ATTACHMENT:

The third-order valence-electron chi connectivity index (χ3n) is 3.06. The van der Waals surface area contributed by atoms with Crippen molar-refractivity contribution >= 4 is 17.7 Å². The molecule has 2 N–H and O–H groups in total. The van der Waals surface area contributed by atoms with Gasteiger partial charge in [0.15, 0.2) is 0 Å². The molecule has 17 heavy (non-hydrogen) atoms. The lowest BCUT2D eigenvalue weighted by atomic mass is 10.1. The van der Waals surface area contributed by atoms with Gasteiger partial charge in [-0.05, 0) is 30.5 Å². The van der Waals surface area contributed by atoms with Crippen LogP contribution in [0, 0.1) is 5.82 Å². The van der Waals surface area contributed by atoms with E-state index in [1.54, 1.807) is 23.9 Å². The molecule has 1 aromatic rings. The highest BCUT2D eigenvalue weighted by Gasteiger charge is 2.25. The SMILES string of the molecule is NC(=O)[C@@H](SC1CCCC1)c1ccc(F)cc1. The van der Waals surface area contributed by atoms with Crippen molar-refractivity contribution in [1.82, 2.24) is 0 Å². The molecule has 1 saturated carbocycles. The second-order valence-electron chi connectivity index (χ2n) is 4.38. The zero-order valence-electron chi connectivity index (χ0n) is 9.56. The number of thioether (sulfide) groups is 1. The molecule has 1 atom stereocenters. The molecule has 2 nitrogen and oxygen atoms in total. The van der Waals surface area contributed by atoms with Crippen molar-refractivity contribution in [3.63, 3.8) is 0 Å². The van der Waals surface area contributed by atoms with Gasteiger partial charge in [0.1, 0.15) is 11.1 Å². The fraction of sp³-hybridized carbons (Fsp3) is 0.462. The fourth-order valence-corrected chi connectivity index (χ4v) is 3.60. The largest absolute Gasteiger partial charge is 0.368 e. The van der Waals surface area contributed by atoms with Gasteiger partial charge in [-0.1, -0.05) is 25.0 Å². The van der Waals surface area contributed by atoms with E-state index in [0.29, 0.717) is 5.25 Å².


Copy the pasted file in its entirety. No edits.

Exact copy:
The third-order valence-electron chi connectivity index (χ3n) is 3.06. The van der Waals surface area contributed by atoms with Crippen molar-refractivity contribution >= 4 is 17.7 Å². The molecule has 2 N–H and O–H groups in total. The van der Waals surface area contributed by atoms with Gasteiger partial charge in [0.15, 0.2) is 0 Å². The molecule has 17 heavy (non-hydrogen) atoms. The lowest BCUT2D eigenvalue weighted by atomic mass is 10.1. The van der Waals surface area contributed by atoms with Gasteiger partial charge in [-0.05, 0) is 30.5 Å². The van der Waals surface area contributed by atoms with Crippen LogP contribution in [0, 0.1) is 5.82 Å². The van der Waals surface area contributed by atoms with E-state index in [1.54, 1.807) is 23.9 Å². The molecule has 1 aromatic rings. The highest BCUT2D eigenvalue weighted by Gasteiger charge is 2.25. The SMILES string of the molecule is NC(=O)[C@@H](SC1CCCC1)c1ccc(F)cc1. The van der Waals surface area contributed by atoms with Crippen molar-refractivity contribution in [1.82, 2.24) is 0 Å². The molecule has 1 saturated carbocycles. The second-order valence-electron chi connectivity index (χ2n) is 4.38. The zero-order valence-electron chi connectivity index (χ0n) is 9.56. The number of thioether (sulfide) groups is 1. The molecule has 1 atom stereocenters. The molecule has 2 nitrogen and oxygen atoms in total. The van der Waals surface area contributed by atoms with Crippen molar-refractivity contribution in [3.63, 3.8) is 0 Å². The van der Waals surface area contributed by atoms with Gasteiger partial charge in [0.1, 0.15) is 11.1 Å². The fraction of sp³-hybridized carbons (Fsp3) is 0.462. The fourth-order valence-corrected chi connectivity index (χ4v) is 3.60. The largest absolute Gasteiger partial charge is 0.368 e. The van der Waals surface area contributed by atoms with Gasteiger partial charge in [-0.1, -0.05) is 25.0 Å². The van der Waals surface area contributed by atoms with E-state index in [0.29, 0.717) is 5.25 Å².